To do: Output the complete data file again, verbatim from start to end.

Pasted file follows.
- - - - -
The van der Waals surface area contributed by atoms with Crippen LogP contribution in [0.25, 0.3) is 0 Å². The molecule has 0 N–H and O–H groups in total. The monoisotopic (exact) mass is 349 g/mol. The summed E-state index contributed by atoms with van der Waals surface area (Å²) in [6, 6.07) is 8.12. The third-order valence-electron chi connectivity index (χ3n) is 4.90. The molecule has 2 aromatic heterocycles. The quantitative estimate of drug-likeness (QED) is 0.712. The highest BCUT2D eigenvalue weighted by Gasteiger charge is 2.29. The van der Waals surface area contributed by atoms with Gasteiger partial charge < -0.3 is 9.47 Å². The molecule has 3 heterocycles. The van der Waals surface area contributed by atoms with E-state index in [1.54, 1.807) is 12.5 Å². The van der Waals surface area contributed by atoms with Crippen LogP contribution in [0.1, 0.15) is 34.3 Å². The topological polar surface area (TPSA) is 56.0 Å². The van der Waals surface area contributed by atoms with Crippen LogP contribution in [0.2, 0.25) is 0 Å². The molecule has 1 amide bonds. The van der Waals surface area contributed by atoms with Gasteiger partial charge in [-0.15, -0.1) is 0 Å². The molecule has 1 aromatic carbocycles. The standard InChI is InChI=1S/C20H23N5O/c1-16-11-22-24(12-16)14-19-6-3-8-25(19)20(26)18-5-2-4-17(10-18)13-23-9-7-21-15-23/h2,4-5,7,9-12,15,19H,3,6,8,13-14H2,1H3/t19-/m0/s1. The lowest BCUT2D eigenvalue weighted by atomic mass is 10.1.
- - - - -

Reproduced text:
The van der Waals surface area contributed by atoms with Crippen LogP contribution in [0.25, 0.3) is 0 Å². The molecule has 0 N–H and O–H groups in total. The monoisotopic (exact) mass is 349 g/mol. The summed E-state index contributed by atoms with van der Waals surface area (Å²) in [6, 6.07) is 8.12. The third-order valence-electron chi connectivity index (χ3n) is 4.90. The molecule has 2 aromatic heterocycles. The quantitative estimate of drug-likeness (QED) is 0.712. The highest BCUT2D eigenvalue weighted by Gasteiger charge is 2.29. The van der Waals surface area contributed by atoms with Gasteiger partial charge < -0.3 is 9.47 Å². The molecule has 3 heterocycles. The van der Waals surface area contributed by atoms with E-state index in [1.54, 1.807) is 12.5 Å². The van der Waals surface area contributed by atoms with Crippen LogP contribution in [0.1, 0.15) is 34.3 Å². The topological polar surface area (TPSA) is 56.0 Å². The van der Waals surface area contributed by atoms with Crippen LogP contribution in [0.2, 0.25) is 0 Å². The molecule has 1 amide bonds. The van der Waals surface area contributed by atoms with Gasteiger partial charge in [-0.15, -0.1) is 0 Å². The molecule has 1 aromatic carbocycles. The standard InChI is InChI=1S/C20H23N5O/c1-16-11-22-24(12-16)14-19-6-3-8-25(19)20(26)18-5-2-4-17(10-18)13-23-9-7-21-15-23/h2,4-5,7,9-12,15,19H,3,6,8,13-14H2,1H3/t19-/m0/s1. The lowest BCUT2D eigenvalue weighted by atomic mass is 10.1.